It’s often said that there’s no such thing as a bad model, only a bad photographer. Whether you believe that’s true or not, knowing how to pose people is undoubtedly a key element of shooting portraiture. Our job is to make anyone who steps in front of the camera feel like they belong there, and to send them home with images that flatter their best attributes. No one likes rigid body language; it’s awkward and ungainly. Posing someone properly not only flatters them, but also builds rapport and trust between the two of you. No one signs up for another session with a photographer who doesn’t make them feel comfortable. It also does wonders for increasing the efficiency of your workflow. Once you get into a rhythm, you’ll find the rest of the shoot moves almost effortlessly. There really aren’t any steadfast rules in modern photography anymore, but these classic pointers are worth knowing. You can always play around with the alternatives, but they make helpful tricks to keep in mind when you’re just starting out, or worse, stuck.
Shift the Weight
People generally don’t stand at attention in their everyday lives. So when they do it for a portrait, it can come across looking way too stiff. Think about the way people normally stand at rest, and try to mimic that candid feel. Having them casually shift their weight from one foot to the other will dramatically transform their posture into a more relaxed, natural stance. Try not to let them slouch, or to let the shoulders sag too far forward. If they need a little guidance, ask them to slowly walk toward you as if out for a casual stroll. Once they loosen up, they’ll feel more at ease in front of the camera, and you’ll get better shots as a result.
Shoot from Above
Shooting from above is one of those classic old rules that’s never gone out of style. It’s often considered to be the most flattering and complimentary angle with portraiture. It’s not a hard rule, but it can certainly help hide any double chin (or the illusion of one) and avoid the dreaded up-the-nose view. It’s also an effective trick for really bringing out someone’s eyes, whether they’re looking right at you or off into the distance. Since the eyes are always your focal point, especially up close, this is important. You certainly don’t need to tower over your subject for this to work. Even two or three inches of extra height can yield beautiful results. If you have nothing in the environment you can use for a boost, think about bringing a small step stool with you on your next shoot.
Models may have it easier, but most people don’t know what to do with their face for any look besides the standard toothy smile. Sometimes we’re after a softer, more candid expression that’s harder to achieve than it seems. If you’re not careful, you can easily end up with a series of stone-faced or deer-in-the-headlights portraits that no one enjoys. A good way to capture a relaxed, tranquil facial expression is to have your subject let out a gentle, open-mouthed breath. This does several key things. First, a contented sigh relaxes them, putting them more at ease, physically and mentally, for the session. Second, it avoids the need for them to hold their face a certain way, something that never translates well and feels uncomfortable to do. And lastly, it avoids the issue of lips looking either too pursed or too open. It’s the perfect happy medium for a thoughtful expression.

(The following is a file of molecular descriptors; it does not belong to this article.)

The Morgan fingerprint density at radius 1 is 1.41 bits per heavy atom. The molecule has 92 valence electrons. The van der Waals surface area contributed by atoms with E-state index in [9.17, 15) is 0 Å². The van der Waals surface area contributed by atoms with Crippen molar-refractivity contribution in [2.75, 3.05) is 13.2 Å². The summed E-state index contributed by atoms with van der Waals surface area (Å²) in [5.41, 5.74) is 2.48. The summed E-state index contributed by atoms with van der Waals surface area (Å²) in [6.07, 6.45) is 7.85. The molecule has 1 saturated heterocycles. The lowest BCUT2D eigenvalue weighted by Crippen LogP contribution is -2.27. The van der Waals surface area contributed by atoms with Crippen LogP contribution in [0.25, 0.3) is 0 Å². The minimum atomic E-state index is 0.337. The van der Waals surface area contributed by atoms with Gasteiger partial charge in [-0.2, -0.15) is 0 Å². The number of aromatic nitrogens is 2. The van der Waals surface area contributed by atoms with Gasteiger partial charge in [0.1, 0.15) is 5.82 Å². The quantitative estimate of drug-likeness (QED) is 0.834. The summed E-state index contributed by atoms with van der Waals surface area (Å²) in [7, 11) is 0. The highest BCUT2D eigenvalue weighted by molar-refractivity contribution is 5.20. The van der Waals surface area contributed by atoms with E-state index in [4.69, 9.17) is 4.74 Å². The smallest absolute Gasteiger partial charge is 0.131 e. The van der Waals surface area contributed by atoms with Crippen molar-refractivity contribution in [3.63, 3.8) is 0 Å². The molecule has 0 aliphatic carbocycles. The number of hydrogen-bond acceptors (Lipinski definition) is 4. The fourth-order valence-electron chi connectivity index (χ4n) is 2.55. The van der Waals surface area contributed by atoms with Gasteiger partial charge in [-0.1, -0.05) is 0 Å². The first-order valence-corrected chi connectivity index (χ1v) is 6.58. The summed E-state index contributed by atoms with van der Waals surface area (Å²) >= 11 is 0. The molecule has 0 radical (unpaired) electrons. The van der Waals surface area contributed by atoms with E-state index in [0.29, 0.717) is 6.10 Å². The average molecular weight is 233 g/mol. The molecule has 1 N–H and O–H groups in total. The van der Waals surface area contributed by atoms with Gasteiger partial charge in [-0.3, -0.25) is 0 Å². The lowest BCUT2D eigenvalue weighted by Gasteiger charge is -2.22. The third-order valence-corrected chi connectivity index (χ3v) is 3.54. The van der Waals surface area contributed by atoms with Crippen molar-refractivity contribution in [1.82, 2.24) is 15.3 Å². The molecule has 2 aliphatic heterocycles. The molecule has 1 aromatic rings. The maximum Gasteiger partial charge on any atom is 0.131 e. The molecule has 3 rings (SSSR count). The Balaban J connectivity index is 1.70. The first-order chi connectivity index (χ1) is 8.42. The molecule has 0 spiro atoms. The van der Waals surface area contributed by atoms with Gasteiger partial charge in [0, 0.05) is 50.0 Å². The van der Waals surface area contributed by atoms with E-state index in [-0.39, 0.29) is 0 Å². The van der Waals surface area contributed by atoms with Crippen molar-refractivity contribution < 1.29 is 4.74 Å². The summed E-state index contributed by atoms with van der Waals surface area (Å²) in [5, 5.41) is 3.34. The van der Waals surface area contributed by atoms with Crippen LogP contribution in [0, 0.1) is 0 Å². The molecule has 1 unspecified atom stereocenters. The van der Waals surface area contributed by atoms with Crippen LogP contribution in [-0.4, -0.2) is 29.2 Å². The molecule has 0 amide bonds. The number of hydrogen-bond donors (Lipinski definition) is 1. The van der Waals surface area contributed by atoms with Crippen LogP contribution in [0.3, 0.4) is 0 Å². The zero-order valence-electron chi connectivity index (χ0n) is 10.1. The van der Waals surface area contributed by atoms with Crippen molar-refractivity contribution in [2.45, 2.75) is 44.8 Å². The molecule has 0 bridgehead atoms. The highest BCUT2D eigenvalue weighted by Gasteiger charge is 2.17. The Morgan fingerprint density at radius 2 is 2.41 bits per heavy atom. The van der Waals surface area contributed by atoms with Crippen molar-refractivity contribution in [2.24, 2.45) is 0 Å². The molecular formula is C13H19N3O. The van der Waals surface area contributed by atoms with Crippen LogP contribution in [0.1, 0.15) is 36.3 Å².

Angle the Shoulders
In photos, squared shoulders can translate as wide and confrontational. Sometimes it actually makes an effective portrait, so if you’re playing around with different creative ideas, it’s fun to see what moods you can convey. But for a softer, more candid or demure feel, it’s worth altering the angle for variety in posture. Try turning your subject, or have them alternately drop and roll their shoulders away from you. The difference in posture can add interesting dimension and lines to the final image, which will in turn help lead the viewer’s eye around the frame. Shoulder positioning is a subtle detail that can entirely dictate the feel of a portrait. In a simple movement, the mood can change from soft and delicate to rugged and confident. It all depends on your intent.
Movement in the Hands and Arms
Left to their own devices, people generally aren’t sure what to do with their arms or hands in photos. As a photographer, your job is to help guide them. Rigid arms almost always look awkward. When they’re held down straight at the sides or tightly crossed, it can come off as tense, uncomfortable, and worst of all, unflattering. Any time someone poses with their arms held tight to their side, they press against the body and give the illusion of being much wider than they actually are. Always be mindful to have them “float” their arms away from their torso to create some negative space and maintain a flattering line. Hands should always be somewhat relaxed, never clenched. If you find yourself stuck, think about trying to work with capturing movement. This could mean asking your model to tuck a strand of hair behind their ear or adjust their watch. The natural act of doing something will give the shot dynamism and life. Another option is to bring a prop. Some people relax instantly when they have something to hold.
Watch your Crop
Learning to crop in-camera is an important part of any kind of photography. While you can always tweak shots in post, the goal should be to preserve the quality of your images; especially if they’re for a client. With human subjects, regardless of their positioning, try to avoid cropping at the joints. Portraits that cut off right at the knees, elbows, wrists, etc. can feel a little off and unnatural. Instead, aim for a few inches above or below these points on the body.